Did the creosote plant destroy life in Eagle Harbor?

The seven acre parcel of contaminated land that can be seen from the Bainbridge Island ferry goes by several names: Creosote Point, Bill Point, and the Wyckoff/Eagle Harbor Superfund Site. Because of contamination, the point is off limits to the public. However, scientists are able to visit the site and collect data.

Two years ago, a team from the UofW’s Friday Harbor Labs conducted beach surveys to determine long-term impacts of the creosote plant on beach life. They plan to conduct a follow-up survey this year. In a personal note to Albert Greiner, the owner of property adjacent to the superfund site, Dr. Megan Dethier said “we found the beach in front of your house to be rich and healthy, as you suspected.”

Click to view report.

Dr. Dethier included a copy of a report showing her analysis of the data. In her words, “…it is not a formal paper, mostly just a quick summary for my colleagues….”

In it, she described the process for collecting data from several Creosote Point sites and comparing it to two nearby beaches on Blake Island to the south and Jefferson Point to the north.

She observed that, “…looking simply at the species richness per transect at MLLW (with transects arranged overall from south to north)… all beaches look similar except the Pit site, which is strikingly less diverse than all the others.”

The “Creosote Pit” was defined as a limited horizontal area where hydrocarbons were visibly percolating out of the sediment above MLLW, near the northern end of the point.

The conclusions of the report were interesting:

At MLLW, the southern two Creosote Point locations were very “typical” for mixed cobble-sand beaches in central Puget Sound, with biota quite similar to sites to the north and south. At the mid-shore (ca. MLW), the southern locations were richer than expected, perhaps due to the presence of cobbles with the surfaces and stability they provide.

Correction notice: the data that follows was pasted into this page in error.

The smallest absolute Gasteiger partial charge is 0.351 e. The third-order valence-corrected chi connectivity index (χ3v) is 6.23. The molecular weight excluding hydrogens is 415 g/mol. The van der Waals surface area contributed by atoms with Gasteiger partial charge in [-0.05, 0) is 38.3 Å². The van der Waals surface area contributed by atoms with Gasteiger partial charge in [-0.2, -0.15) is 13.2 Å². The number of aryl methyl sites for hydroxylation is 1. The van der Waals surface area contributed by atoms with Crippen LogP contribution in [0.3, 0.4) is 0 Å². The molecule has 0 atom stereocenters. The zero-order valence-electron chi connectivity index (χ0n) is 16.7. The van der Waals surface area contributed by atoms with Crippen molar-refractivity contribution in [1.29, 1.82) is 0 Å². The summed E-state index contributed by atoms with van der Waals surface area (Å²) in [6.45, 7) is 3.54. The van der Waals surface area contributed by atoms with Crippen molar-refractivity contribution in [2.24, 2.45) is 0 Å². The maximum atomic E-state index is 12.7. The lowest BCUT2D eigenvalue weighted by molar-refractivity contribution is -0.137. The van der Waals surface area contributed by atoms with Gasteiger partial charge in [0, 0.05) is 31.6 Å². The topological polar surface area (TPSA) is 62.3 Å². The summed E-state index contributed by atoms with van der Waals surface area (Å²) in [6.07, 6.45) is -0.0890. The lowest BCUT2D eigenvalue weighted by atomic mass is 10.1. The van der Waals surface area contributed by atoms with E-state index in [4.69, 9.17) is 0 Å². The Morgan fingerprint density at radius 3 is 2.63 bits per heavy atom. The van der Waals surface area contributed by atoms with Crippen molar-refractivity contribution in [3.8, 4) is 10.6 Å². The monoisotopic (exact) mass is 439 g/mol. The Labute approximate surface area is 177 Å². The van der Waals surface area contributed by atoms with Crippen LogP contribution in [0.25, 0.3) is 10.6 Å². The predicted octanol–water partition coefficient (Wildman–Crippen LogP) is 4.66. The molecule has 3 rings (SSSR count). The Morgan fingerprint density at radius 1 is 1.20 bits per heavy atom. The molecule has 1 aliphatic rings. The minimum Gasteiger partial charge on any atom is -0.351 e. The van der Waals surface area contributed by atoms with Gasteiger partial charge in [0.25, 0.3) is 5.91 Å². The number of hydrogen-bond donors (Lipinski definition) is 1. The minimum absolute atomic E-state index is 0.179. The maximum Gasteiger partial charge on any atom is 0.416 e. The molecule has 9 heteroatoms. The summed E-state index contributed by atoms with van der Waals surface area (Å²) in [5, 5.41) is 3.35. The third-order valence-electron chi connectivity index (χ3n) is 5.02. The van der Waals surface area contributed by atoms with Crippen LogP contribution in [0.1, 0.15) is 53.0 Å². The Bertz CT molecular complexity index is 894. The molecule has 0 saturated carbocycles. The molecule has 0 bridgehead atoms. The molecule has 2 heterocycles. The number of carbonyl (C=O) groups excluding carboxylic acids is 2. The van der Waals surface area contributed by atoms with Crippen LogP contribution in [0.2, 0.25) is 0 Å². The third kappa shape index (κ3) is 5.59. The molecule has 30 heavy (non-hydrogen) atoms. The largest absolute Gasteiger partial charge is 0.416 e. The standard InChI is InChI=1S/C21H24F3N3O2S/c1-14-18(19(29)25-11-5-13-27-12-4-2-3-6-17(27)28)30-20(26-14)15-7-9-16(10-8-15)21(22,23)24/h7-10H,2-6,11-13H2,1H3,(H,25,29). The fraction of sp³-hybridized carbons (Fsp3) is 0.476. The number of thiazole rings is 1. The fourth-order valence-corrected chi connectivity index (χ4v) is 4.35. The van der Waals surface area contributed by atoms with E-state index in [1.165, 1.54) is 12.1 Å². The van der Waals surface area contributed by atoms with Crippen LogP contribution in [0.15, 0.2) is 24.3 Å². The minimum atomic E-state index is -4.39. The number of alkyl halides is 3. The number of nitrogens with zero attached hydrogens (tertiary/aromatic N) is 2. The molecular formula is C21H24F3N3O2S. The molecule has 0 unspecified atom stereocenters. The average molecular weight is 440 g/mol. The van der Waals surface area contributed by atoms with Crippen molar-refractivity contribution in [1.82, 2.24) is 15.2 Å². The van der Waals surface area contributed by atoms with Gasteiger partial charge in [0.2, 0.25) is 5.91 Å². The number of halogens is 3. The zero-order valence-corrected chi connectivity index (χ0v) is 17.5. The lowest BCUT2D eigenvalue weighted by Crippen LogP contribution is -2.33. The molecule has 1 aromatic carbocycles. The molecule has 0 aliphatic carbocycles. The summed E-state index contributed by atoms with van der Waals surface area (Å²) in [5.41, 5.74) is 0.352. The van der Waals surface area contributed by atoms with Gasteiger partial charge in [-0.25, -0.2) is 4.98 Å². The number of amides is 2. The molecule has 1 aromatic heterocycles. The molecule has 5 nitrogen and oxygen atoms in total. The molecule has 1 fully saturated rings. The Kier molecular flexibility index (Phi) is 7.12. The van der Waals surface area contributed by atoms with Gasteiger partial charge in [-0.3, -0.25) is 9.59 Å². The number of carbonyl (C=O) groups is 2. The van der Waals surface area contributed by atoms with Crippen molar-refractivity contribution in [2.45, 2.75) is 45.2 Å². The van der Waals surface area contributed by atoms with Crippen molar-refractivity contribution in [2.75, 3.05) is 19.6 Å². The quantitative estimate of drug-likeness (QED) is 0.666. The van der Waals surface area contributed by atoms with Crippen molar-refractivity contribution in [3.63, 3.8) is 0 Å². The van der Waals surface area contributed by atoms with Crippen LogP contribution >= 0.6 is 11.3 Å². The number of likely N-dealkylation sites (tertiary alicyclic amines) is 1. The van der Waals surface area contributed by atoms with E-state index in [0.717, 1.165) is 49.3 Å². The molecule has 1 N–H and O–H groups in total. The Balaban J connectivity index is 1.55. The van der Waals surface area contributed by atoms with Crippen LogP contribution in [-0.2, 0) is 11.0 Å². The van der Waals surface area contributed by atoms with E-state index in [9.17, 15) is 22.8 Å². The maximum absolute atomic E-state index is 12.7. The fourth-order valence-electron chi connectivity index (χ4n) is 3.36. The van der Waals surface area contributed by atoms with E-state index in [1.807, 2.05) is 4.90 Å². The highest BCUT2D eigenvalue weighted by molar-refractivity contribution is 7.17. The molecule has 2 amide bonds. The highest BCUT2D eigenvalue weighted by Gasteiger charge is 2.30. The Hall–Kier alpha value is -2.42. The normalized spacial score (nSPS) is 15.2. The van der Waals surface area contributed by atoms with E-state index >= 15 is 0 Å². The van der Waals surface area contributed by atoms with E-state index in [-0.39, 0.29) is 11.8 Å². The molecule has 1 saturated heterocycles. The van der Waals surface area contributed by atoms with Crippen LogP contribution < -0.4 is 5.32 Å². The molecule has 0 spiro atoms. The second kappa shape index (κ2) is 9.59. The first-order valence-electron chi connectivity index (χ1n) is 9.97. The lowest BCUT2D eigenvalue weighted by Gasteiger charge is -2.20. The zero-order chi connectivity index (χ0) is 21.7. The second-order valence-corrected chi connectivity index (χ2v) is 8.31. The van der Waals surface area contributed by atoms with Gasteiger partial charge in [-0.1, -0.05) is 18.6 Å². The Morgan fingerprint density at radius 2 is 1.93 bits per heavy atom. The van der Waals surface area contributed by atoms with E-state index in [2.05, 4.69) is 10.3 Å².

We anticipated seeing an effect of hydrocarbon pollution at the North and Pit transects, especially the latter, because of the continuing clear evidence of contamination there. While the species and abundances were clearly different than those at the locations further from the contamination, these differences could just as readily be explained by substrate/sediment differences as by pollution.

The presence of ampeliscid amphipods at the Pit was especially surprising, given the literature suggesting that amphipods in general, and this family in particular, are pollution sensitive.

If we understand these conclusions correctly, the researchers found the beach in front of the superfund site to be rich and healthy today. If the creosote plant destroyed life in Eagle Harbor, it appears to be back.

However, those of us who are required by agreements with the COBI planning department and the state Dept. of Fish and Wildlife to dump sand and gravel on our beaches every few years as mitigation for alleged harm caused by the installation or maintenance of a bulkhead must wonder why we must do so if rocks provide a better habitat than sand.